Friday, October 14, 2011

Generosity on the Cheap

People worry about all sorts of ridiculous small probabilities. Small probability events tend to loom large in their minds, making them worry about rare disasters (planes crashing, being eaten by sharks) and placing their hopes in things that are extremely unlikely to happen (winning the lottery, cheap online viagra actually working).

But you can use this to your advantage and help out your friends at the same time.

First, find some medium size loss that the friend is unusually worried about. For instance, a few months ago a friend and I were driving around looking for a parking spot. We saw a place that we thought might be connected with the restaurant that we were going to, but we weren't sure.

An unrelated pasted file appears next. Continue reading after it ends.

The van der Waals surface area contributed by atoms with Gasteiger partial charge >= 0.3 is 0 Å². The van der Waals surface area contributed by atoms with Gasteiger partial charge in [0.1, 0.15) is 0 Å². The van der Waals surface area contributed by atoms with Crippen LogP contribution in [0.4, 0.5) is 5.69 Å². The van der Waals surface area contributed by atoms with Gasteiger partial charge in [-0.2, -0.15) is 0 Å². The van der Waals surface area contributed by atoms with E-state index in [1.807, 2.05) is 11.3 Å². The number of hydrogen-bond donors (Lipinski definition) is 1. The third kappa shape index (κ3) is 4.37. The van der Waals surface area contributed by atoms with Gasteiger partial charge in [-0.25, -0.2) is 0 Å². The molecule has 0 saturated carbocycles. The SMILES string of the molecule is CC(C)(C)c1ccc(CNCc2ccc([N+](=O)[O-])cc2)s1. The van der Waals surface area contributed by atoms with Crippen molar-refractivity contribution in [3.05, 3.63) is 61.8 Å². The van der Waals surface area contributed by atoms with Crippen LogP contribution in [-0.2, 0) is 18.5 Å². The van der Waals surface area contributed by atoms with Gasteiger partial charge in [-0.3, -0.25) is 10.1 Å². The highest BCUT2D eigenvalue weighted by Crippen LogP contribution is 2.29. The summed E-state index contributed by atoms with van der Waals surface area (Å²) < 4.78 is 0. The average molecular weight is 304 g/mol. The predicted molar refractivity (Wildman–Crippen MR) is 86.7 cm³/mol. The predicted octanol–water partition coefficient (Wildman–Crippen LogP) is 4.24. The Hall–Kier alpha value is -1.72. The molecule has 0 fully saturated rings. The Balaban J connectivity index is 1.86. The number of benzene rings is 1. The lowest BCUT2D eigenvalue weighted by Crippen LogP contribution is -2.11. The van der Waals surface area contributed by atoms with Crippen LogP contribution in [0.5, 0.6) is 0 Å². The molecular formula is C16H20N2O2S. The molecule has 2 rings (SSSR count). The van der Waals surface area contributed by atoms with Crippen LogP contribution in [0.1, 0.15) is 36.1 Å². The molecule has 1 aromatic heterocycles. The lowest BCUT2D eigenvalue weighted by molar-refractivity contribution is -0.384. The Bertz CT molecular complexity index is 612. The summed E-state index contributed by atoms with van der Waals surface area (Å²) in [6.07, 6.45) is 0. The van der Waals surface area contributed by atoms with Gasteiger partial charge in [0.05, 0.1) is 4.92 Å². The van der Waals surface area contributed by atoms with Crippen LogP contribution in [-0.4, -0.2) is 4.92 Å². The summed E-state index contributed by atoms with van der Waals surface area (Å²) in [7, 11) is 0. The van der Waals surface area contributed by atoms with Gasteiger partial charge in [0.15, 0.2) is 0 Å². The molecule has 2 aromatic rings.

My friend seemed worried that this might cause him to get a parking ticket. I judged this pretty unlikely - I was maybe 80% sure that the parking lot was for the restaurant, and that even if it weren't, we had at most a 10% chance of getting a ticket over lunch.

So, I made the following offer. "Tell you what", I said, "I'll indemnify you against the cost of the parking ticket, should we actually get one. I'll pay the whole lot."

And people love this kind of offer. If they are a worrier, you've given them peace of mind, and you make yourself look cool as the man who is willing to (in the immortal words of Warren Buffet) "retain [his] risks, and depend on nobody."

And the best part? It costs you next to nothing, at least in expectation. My expected chance of getting caught is 2% - if the ticket is $50, each guarantee only costs me a dollar. But to your friend, the salient comparison is the offer to pay $50 and their peace of mind.


Behavioural Economics and micro-insurance, man. It's what the cool kids are doing.

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